Though we might infer from Second Timothy 1.7 that Timothy was a timid sort of fellow, I rather think that he was developing into the kind of guy who stood tall during crisis situations, even if he did not start out as the bravest of men. In other words, he would rise to the occasion. He was a fellow you could depend on when you had to have him. What causes me to say this about Timothy? Look at verses 23 & 24:

23     Him therefore I hope to send presently, so soon as I shall see how it will go with me.

24     But I trust in the Lord that I also myself shall come shortly.

The Philippians wanted Timothy right now. But Paul wasn’t going to send Timothy right now. He was going to send Epaphroditus right now. Timothy would be sent along in a bit. And then Paul would come if he could. You see, Paul was in a real crisis situation himself. To help manage his situation, he kept Timothy with him. Why? Timothy was a good man to have around in a crisis. Then, as soon as Paul found out whether or not he would live or die, he would then send Timothy on to deal with their crisis. So you see, Timothy was a valuable asset and Paul made sure he got the most out of him. Either in Rome or in Philippi, Timothy was the man for the tough jobs. What a guy!


Look at what Paul wants the Philippians to be like, according to Philippians 2.2-8:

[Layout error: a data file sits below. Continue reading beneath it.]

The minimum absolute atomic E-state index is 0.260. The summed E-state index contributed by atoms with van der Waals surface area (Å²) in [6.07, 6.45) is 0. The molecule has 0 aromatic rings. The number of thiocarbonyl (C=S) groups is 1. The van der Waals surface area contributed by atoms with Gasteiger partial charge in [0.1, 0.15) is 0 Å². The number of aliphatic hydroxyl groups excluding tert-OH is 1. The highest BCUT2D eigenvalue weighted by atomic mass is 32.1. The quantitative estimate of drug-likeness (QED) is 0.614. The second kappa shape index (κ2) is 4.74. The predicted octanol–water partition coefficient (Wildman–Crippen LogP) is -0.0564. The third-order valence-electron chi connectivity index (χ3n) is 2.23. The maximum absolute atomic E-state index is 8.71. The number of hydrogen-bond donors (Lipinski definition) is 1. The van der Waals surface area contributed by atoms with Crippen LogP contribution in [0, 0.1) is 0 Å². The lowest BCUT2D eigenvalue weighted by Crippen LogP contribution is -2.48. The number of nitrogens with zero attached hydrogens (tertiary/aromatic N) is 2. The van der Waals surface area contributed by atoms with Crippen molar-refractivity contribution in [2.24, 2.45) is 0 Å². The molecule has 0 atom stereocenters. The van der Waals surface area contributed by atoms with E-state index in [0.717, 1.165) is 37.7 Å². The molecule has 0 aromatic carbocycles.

2      Fulfil ye my joy, that ye be likeminded, having the same love, being of one accord, of one mind.

3      Let nothing be done through strife or vainglory; but in lowliness of mind let each esteem other better than themselves.

4      Look not every man on his own things, but every man also on the things of others.

5      Let this mind be in you, which was also in Christ Jesus:

6      Who, being in the form of God, thought it not robbery to be equal with God:

7      But made himself of no reputation, and took upon him the form of a servant, and was made in the likeness of men:

8      And being found in fashion as a man, he humbled himself, and became obedient unto death, even the death of the cross.

They read this and then they read Paul’s wonderful description of Timothy? Don’t think Paul isn’t making a connection in their thinking. A connection could not help but be made. Timothy was not spiritually perfect. There are discernible shortcomings in his life. But he is a wonderfully godly and spiritual young man. And really, it’s being Christ-like that is the jumping off point for all those other character traits that made him such a valuable right hand man to the Apostle Paul.